Decision Postponed on Southern University Financial Status - Higher Education
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Decision Postponed on Southern University Financial Status

by Melinda Deslatte, The Associated Press

BATON ROUGE, La. – A decision on whether to declare a financial emergency for Southern University’s main campus was delayed Friday until this week, while school leaders try to broker a compromise with faculty over salary cuts.

Meeting in Shreveport, the Southern University Board of Supervisors postponed a vote until Wednesday in the hopes of reaching a deal with professors.

Katara Williams, spokeswoman for the SU System, said at least 90 percent of the faculty will have to agree to two years of consecutive furloughs of up to 10 percent, for the Baton Rouge campus to avoid emergency status.

“We wanted to make sure that every single option was exhausted before we had to do something so drastic,” Williams said in a phone interview.

The financial emergency declaration would give the historically Black university more leeway to lay off professors but would be considered a negative mark against the school that could harm recruiting and accreditation.

Southern Faculty Senate President Sudhir Trivedi said the faculty will want any campus budget proposal to include a reduction in administrative costs as well.

“Our cooperation is contingent upon whether the administration is working in good faith and whether any solution administration proposes is fair and equitable,” Trivedi said in an e-mail.

Trivedi said less than 30 percent of the budget will be spent on faculty salaries.

“The administration needs to streamline itself,” he said.

The financial emergency proposal ran into complaints last week from members of Louisiana’s top higher education board, the Board of Regents, who said it could have far-reaching implications on the state’s higher education systems and could damage Southern.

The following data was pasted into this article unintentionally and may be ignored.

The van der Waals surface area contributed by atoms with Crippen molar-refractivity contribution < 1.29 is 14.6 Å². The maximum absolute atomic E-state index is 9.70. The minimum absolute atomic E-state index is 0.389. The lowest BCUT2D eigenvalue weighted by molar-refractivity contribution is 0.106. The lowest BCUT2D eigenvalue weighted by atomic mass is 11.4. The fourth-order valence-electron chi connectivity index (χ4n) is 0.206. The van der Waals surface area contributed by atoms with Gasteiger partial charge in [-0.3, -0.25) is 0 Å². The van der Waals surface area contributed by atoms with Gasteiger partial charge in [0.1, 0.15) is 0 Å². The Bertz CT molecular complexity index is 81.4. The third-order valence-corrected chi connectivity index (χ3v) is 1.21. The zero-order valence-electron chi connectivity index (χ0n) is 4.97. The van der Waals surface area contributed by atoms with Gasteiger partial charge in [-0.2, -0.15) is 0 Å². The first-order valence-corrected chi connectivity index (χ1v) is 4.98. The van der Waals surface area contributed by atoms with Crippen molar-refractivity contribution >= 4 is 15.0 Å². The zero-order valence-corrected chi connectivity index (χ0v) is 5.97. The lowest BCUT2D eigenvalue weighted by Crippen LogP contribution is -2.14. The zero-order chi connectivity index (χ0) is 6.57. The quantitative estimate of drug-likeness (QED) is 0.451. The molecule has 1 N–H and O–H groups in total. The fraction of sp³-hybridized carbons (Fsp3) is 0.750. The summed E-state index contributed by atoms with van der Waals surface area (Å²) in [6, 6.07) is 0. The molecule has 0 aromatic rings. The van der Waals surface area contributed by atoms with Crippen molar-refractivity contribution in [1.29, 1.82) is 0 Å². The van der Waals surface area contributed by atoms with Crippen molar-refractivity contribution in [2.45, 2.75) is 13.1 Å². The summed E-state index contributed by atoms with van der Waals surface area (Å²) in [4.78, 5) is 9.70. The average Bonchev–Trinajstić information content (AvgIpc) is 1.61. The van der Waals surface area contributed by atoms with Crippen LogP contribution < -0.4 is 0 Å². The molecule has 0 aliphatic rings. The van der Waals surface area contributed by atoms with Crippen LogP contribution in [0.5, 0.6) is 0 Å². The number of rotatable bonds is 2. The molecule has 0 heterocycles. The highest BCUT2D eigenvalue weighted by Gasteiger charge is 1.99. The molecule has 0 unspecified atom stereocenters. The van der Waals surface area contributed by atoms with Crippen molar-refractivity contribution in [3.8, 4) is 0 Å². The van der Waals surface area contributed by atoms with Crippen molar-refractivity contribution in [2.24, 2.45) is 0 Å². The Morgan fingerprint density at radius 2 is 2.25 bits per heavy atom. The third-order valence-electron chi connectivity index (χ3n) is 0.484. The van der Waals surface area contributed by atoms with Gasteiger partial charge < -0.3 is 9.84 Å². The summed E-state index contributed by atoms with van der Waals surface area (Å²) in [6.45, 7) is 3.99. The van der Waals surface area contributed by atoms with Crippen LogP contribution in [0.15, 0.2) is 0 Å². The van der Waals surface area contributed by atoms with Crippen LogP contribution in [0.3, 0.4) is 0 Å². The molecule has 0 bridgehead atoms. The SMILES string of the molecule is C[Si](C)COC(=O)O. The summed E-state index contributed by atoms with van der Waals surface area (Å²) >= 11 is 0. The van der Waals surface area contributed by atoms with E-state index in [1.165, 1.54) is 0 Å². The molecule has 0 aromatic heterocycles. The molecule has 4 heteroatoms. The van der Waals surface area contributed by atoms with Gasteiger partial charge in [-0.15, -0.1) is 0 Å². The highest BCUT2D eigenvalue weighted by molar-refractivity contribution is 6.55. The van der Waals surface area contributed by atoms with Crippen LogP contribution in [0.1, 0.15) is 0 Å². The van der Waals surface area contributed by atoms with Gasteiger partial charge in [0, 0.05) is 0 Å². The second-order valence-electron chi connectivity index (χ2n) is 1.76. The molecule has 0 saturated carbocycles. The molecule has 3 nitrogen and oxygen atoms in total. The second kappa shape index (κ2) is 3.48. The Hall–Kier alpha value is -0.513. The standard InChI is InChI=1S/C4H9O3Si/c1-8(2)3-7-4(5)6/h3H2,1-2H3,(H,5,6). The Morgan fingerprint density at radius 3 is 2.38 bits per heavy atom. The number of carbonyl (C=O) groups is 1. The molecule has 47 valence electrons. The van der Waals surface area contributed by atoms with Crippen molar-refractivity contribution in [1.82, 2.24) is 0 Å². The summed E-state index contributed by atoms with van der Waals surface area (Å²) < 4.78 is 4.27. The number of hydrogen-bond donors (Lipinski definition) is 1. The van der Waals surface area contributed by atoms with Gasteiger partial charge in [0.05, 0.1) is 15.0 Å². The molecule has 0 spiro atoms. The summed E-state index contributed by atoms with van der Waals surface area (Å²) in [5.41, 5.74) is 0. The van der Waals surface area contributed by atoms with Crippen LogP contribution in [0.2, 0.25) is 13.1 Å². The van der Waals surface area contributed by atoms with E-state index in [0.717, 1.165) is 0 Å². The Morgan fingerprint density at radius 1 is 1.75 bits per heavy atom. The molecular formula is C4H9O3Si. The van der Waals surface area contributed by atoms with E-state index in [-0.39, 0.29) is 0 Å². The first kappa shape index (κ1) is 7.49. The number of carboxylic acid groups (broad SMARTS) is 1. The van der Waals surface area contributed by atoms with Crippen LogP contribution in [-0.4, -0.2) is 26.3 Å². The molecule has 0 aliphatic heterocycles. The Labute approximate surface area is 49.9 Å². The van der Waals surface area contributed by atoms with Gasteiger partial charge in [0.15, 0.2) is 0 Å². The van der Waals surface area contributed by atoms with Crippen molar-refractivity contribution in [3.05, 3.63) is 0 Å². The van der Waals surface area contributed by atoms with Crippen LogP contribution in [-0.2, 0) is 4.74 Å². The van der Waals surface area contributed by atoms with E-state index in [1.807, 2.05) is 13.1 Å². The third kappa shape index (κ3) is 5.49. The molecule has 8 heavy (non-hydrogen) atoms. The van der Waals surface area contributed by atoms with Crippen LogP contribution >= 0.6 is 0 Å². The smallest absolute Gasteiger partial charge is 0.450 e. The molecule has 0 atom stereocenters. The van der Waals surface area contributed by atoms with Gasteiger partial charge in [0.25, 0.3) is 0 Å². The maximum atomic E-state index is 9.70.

Southern System President Ron Mason told the Regents that unless an agreement could be reached with the university professors, the school had no other options to balance its budget.

Like other public colleges, Southern’s main campus has been hit by several rounds of state budget cuts. The university’s state funding has dropped from $55 million in 2008-09 to $33 million this year as health care and retirement costs have grown, according to data provided by the university.

Also, the university’s enrollment has dropped steadily over the last five years, draining tuition dollars from the campus. And a recent performance-based funding formula has shifted dollars from the school.

Southern leaders previously asked the Baton Rouge-based faculty to agree to voluntary furloughs this year and a shortened notice requirement for laying off tenured faculty to avoid the emergency declaration. But faculty leaders refused.

Williams said a decision will have to be made this week because a balanced campus budget must be completed by Thursday.

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